Ever wonder why the R&D credit is so important and why it needs to be made permanent? Well, if you have two minutes to spare, you can learn exactly why a permanent R&D credit would boost US innovation and jobs by watching The Tech CEO Council’s “Make the R&D Tax Credit Permanent” video. The video calls on Congress to make the credit permanent once and for all. The NAM agrees — it’s time to give manufacturers the certainty they need to once again make the US the world’s leading innovator. Click here to watch the video, and help spread the word that the R&D credit should be reinstated and made permanent now.
Manufacturers continue to tell Congress that failure to renew the expired tax provisions typically contained in the “tax extenders” package creates unnecessary uncertainty and sidelines business investments. Now, even the agency responsible for carrying out U.S. tax laws is joining the debate.
Stating he is “concerned” that Congress will likely not approve a tax extenders package until later this year, John Dalrymple, the IRS deputy commissioner for services and enforcement, said this week that he hopes Congress will pass extenders as soon as possible to give the agency enough time to make the necessary systems changes for the tax filing season.
The NAM has long been pushing Congress to act ASAP to renew the expired tax provisions since the absence of the R&D tax credit, enhanced Section 179 expensing, bonus depreciation and other important tax incentives are having a negative impact right now. Without these incentives in place and without a clear view of when and for how long they will be renewed, manufacturers cannot incorporate new investments into their future business plans. Since investments translate into production and expansion, every day that goes by without these incentives in place is a missed opportunity for growth in manufacturing and in turn, the U.S. economy.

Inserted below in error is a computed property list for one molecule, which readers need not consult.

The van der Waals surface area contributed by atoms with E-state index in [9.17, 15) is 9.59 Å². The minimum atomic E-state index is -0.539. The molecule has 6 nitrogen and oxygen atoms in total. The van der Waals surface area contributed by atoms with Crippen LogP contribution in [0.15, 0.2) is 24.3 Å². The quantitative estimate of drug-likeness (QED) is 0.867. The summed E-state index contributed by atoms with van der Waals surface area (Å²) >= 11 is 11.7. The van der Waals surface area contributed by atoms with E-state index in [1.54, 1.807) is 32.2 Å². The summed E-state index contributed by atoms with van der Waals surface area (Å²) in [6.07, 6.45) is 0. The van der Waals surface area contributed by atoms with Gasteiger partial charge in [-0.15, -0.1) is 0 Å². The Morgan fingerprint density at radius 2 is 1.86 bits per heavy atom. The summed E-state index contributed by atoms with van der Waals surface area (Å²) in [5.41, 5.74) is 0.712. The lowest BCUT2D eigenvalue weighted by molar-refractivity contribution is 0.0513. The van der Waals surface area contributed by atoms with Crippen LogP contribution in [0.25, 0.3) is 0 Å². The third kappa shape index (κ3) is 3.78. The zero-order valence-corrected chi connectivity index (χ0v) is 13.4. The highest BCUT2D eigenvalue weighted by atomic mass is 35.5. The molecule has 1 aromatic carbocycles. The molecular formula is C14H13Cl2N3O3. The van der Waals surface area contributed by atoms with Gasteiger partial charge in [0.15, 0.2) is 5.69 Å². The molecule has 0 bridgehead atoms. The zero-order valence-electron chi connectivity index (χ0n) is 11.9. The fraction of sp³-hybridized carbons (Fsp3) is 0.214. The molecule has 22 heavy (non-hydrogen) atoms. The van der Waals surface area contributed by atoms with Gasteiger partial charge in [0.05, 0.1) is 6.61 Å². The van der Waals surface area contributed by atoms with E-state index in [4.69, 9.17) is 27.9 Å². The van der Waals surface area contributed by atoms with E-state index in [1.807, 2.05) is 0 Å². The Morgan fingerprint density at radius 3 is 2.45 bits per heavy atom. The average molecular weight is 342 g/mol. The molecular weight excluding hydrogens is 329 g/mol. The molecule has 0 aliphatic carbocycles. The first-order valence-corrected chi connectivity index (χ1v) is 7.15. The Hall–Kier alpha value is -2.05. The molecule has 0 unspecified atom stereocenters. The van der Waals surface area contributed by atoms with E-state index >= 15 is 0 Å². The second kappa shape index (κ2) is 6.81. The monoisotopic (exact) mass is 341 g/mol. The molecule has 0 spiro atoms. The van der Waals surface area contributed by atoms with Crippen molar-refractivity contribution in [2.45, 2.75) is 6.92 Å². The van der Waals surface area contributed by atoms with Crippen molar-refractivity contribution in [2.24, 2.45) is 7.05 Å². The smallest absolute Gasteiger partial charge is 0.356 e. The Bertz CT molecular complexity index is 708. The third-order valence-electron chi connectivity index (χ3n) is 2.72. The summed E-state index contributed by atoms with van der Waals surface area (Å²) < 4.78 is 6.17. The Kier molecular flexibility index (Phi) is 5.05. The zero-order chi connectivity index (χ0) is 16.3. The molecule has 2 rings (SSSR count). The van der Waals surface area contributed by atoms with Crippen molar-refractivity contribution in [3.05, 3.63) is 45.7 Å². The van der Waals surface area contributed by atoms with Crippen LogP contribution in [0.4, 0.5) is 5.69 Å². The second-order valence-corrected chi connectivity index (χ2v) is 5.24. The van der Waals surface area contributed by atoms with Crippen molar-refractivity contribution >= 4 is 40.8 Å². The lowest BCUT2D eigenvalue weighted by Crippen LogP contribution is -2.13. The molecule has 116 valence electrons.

The House has already acted to make permanent several pro-manufacturing tax provisions typically found in the extenders package, but the Senate has not yet passed their extenders bill, the EXPIRE Act. Earlier this year, the NAM joined over 150 organizations in writing to Senators in support of the bill, and continues to meet with Congress to urge that the expired tax provisions be reinstated as soon as possible. After all, eight months is far too long for the U.S. to be sitting on the sidelines while our global competitors continue to incentivize productive business investments.
While most Americans see the start of the New Year as a time for positive changes, many manufacturers considered January 1, 2014 a day that marked the continuation of an alarming trend – Congress once again allowed the R&D tax credit and other important tax provisions to expire.
Unfortunately, this is repeat of what happened at the end of 2011 when the R&D credit and over fifty tax provisions usually considered in an “extenders” package lapsed and were not reinstated until the fiscal cliff deal retroactively extended the package until the end of last year. The fact that Congress decided to adjourn at the end of 2013 without addressing the expiring tax provisions signals that while lawmakers may feel these provisions matter, they have placed less emphasis on the timing of when they are extended – a significant problem for manufacturers.